Disaster risk reduction (DRR) is everyone’s business. Or so the saying goes.
Yet a quick search of the Devpolicy blog archives yields a disappointingly low number of hits – sixteen blogs came up in a search of DRR across the last eight years’ worth of commentary, but only four dealt with the topic in any substantive way. (It should be noted this search covered a timeframe when both the Sendai Framework for DRR and Framework for Resilient Development in the Pacific were both launched).
I suspect that the absence of commentary in this blog reflects a general malaise about DRR in the Australian development sector. Aid sector advocacy on DRR hasn’t changed – for the last four years, ACFID’s budget ask has been to increase DRR investment to 5% of ODA. Advocacy effectiveness is however, hard to measure as DFAT’s reporting makes it difficult to track DRR spend – DRR is conflated with preparedness and response in the budget line and the only way to get an understanding of total spend that includes expenditure in country, regional and multilateral programs is via Senate estimates.
This malaise is in an environment where the Australian Government is spending more on humanitarian assistance than ever before and the evidence for the cost-effectiveness of such investments in DRR is increasingly widespread.
In an announcement that gained little public attention last year Senator Concetta Fierravanti-Wells, then Minister for International Development and the Pacific, announced that in June 2020 Australia would host the Asian Ministerial Conference on DRR. Set to have a more intentional focus on the Pacific and become the Asia Pacific Ministerial Conference on DRR under Australia’s leadership, APMCDRR (try to say that three times quickly) puts DRR up in lights for Australia in the next 12 months.
What is APMCDRR?
APMCDRR is a biennial conference, organised by the Asia Pacific Regional Office for UNDRR (the agency formerly known as UNISDR) and Asia Pacific states. The conference is an opportunity to address global and regional disaster challenges and strengthen domestic capacity and commitment for implementing the Sendai Framework for Disaster Risk Reduction. As conference co-host, the Australian Government plays a critical role in setting the conference agenda and thematic focus.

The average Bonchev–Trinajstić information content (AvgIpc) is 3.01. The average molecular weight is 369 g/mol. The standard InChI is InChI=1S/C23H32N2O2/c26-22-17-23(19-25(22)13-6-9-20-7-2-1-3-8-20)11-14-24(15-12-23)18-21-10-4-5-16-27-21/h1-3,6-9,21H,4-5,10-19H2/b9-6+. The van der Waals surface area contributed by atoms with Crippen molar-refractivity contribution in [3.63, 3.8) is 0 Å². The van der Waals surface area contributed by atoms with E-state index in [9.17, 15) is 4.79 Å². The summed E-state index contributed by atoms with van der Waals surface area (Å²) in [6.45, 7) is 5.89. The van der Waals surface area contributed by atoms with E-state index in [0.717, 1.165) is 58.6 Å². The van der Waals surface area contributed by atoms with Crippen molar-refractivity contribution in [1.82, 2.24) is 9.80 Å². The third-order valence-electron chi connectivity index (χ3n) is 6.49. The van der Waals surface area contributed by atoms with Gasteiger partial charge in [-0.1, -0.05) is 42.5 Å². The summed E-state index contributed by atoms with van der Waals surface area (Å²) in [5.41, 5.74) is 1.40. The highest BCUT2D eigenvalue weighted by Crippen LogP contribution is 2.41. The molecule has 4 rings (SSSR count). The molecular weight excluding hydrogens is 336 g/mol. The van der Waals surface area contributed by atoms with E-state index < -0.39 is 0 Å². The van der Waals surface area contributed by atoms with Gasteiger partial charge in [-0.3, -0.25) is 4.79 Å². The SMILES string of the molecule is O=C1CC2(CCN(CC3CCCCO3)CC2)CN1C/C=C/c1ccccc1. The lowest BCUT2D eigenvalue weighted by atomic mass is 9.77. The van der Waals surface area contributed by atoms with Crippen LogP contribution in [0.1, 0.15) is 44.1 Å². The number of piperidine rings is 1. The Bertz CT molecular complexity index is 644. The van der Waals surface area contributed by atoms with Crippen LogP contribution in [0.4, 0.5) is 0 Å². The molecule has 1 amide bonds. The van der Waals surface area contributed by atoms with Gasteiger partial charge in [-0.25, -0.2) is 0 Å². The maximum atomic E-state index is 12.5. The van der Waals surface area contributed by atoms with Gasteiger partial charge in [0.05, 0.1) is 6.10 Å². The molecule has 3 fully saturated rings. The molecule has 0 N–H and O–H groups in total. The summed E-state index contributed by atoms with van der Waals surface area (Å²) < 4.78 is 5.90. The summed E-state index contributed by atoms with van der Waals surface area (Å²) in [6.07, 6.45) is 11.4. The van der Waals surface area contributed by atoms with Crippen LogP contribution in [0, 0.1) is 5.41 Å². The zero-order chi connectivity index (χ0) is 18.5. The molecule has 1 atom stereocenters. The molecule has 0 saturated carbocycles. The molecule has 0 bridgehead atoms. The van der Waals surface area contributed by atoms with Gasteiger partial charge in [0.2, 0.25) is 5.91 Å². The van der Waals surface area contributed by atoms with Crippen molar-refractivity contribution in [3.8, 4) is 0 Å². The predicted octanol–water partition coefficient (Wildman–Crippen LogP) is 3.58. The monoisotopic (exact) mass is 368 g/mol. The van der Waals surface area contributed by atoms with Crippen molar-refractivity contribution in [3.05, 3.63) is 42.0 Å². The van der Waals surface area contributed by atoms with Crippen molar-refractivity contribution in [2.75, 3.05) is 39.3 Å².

2020 is a crucial moment in the implementation of the Sendai Framework. A third of the way through the Framework’s implementation, 2020 marks the first Sendai Target deadline (Target E): a ‘substantial increase’ to the number of countries with national and local disaster risk reduction strategies. It also marks the start of the decade of focus for Target A: substantially reducing global disaster mortality and Target B: substantially reducing the number of affected people. At this critical point, the opportunity for Australia is to mobilise and accelerate progress on Sendai implementation.
Why is APMCDRR Important?
The Asia Pacific region is one of the most disaster-prone in the world, and a person living in the region is five times more likely to be affected by a natural hazard than those outside. Since the 1970s disasters have cumulatively affected over 2.2 billion people and caused more than USD400 billion worth of damage. The region has benefited from significant progress on DRR, however still accounts globally for over half of the deaths and people impacted from disasters. While 38 countries in the region have some type of DRR guiding document, only 18 of these are aligned with the Sendai Framework – and there is still much more to be done in shifting the paradigm from disaster management to risk prevention and reduction. Ensuring the implementation of effective DRR policies, at the local, national, regional and international levels remains critical.